Inakustik [Release date – 23.03.15]
I have been lucky enough to see Michael Schenker’s Temple Of Rock on several occasions over the last few years and I have witnessed the band gelling and getting stronger with each show. The last album ‘Bridge The Gap’ was a great record but I did feel that there were a few tracks which perhaps weren’t quite up to standard, but the intent and promise were clear.
Fast forward to the present and to ‘Spirit On A Mission’ which had a troubled inception as the original master recordings were stolen from the band’s studio along with several of Michael’s guitars. The guys bounced back from this and have managed to produce possibly the album of the year.
The opening track, ‘Live And Let Live’, starts with a short, discordant passage before tearing into the main riff which explodes in a hail of big riffs and double bass drums. This is a relentless, fast paced rocker with a great melody and chorus, a theme that is repeated through all the 12 tracks on offer.
‘Communion’ follows with a bluesy feel and again another huge chorus with Doogie White giving it his all. ‘Vigilante Man’ is next up and will be familiar to anyone who caught the band on their dates at the tail end of last year. This is a fairly straight forward classic rocker but the song writing and structure are spot on which helps it rise above the mainstream.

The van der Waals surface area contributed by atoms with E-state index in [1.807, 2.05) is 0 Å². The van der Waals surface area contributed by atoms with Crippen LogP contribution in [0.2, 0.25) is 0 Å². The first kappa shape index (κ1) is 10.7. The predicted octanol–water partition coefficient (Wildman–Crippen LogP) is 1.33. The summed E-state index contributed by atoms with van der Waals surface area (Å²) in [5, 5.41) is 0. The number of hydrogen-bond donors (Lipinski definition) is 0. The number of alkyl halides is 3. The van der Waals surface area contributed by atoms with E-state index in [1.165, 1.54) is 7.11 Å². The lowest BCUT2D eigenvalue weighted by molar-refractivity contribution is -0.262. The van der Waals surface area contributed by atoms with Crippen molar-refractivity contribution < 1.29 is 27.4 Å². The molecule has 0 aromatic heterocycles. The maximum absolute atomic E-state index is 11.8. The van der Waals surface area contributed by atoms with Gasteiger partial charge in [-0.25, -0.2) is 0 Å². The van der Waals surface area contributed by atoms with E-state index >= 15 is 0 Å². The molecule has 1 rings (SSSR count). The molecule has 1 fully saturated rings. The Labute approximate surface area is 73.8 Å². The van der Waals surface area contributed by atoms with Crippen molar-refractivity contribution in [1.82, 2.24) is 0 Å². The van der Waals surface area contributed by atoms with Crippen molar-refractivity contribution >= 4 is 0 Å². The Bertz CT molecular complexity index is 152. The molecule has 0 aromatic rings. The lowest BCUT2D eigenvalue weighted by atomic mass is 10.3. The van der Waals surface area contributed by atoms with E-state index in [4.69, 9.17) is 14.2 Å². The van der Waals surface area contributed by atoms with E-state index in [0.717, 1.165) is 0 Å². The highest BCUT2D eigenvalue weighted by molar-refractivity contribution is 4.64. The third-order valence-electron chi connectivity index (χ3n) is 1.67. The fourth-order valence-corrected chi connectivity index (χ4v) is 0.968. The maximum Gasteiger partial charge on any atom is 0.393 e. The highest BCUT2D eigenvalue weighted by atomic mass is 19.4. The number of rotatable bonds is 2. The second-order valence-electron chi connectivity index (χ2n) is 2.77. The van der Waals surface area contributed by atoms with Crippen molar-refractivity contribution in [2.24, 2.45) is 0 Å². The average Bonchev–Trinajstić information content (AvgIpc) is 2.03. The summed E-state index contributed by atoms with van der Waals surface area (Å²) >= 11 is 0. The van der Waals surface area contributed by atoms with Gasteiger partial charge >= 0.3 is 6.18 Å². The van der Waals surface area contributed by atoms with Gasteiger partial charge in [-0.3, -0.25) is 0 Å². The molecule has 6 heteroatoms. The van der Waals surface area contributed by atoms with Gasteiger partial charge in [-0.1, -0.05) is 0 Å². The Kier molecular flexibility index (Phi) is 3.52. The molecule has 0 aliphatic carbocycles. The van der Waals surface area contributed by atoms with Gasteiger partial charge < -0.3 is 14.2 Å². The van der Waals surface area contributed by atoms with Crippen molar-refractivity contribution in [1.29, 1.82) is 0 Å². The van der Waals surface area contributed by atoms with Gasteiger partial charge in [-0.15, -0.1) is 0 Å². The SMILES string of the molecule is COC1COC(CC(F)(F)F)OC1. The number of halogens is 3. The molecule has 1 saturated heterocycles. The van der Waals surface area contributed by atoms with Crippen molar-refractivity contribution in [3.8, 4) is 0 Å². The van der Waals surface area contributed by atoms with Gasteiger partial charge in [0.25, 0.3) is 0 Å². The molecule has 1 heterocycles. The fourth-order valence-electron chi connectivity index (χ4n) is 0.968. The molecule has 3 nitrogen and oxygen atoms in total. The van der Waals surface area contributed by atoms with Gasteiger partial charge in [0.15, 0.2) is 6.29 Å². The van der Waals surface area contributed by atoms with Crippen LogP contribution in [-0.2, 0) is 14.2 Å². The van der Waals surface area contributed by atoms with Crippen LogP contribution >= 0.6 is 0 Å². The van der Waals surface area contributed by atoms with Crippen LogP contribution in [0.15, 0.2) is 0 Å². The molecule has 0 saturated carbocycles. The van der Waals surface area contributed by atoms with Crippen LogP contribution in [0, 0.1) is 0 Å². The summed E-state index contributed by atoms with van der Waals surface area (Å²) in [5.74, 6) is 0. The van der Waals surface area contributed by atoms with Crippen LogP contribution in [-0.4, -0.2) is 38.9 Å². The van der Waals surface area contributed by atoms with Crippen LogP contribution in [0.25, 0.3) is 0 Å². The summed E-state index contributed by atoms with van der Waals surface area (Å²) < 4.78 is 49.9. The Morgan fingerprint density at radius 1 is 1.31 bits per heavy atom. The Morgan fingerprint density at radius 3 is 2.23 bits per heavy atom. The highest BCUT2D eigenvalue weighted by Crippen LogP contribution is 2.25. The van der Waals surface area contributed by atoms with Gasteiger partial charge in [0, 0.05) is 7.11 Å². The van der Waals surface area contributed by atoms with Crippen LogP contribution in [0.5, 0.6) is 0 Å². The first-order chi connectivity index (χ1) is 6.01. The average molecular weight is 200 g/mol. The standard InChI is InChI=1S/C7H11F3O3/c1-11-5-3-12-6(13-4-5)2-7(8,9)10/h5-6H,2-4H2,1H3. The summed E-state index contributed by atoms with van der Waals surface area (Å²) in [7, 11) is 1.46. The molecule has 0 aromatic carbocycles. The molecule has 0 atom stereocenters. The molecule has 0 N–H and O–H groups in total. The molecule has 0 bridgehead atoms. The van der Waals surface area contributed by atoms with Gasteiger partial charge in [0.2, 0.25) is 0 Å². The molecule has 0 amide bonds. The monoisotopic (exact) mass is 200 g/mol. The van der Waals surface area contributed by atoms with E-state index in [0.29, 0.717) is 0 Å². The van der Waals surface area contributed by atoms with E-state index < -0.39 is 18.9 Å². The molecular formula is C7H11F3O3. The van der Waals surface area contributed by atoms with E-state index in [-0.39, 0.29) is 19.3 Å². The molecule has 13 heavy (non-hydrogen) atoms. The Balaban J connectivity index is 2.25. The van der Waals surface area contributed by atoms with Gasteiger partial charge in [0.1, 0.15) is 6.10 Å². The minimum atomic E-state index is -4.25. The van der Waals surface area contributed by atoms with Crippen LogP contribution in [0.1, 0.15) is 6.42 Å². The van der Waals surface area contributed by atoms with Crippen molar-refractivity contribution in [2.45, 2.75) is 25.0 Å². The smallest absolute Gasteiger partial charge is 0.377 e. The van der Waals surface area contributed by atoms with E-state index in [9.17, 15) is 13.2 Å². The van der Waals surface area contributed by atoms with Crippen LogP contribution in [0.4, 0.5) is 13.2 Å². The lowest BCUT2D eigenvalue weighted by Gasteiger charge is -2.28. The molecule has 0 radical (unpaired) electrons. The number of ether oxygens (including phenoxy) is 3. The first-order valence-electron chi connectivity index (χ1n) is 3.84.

The pace then hots up again for ‘Rock City’ which races along at breakneck speed. One of the main elements of this record is the drumming from Herman Rarebell which is breathtaking. His frequent double bass work underpins many of the tracks and really enlivens each song.
‘Saviour Machine’ is yet another change of pace with a slower, chugging riff which leads into a quiet mid-section before building again and returning to the heavy riff once more, again the song structure is spot on.
For me though the track of the album is ‘Something Of The Night’. Again Rarebell is on fire but it is the guitar work from Schenker that really makes this track stand out. His riffing sounds like a variation on ‘Flight Of The Bumblebee’, frantic, urgent and highly impressive. Live this track will be a showstopper.
‘All Our Yesterdays’ takes things down a notch again with a far eastern feel to the music thanks to the keyboard flourishes from Wayne Findley. Francis Buchholz and Rarebell then kick off the next track ‘Bulletproof’ with a solid bass pattern that beats you into submission as the track rocks along like a runaway train, yet another monster of a song.
Doogie White is in excellent voice throughout this album and ‘Let The Devil Scream’ is one of his finest moments. His vocal is rich and strong and a perfect accompaniment to Michael’s classic riffs. ‘Good Times’ is a reflective song with White lamenting the good times that have passed by, with this record though I can see many good times ahead for him and the band.
‘Restless Heart’ and ‘Wicked’ then round off the album in fast paced and rocking fashion and bringing to a close one of the best albums I have heard in a long time. From the opening bars to the closing chords this is a masterclass in classic rock and one of the best Schenker albums since the early 80’s.
Michael recently turned 60 and like a fine wine he appears to be getting better with age. I have a feeling that the 2015 vintage may be one of the best yet. *****
Review by David Wilson
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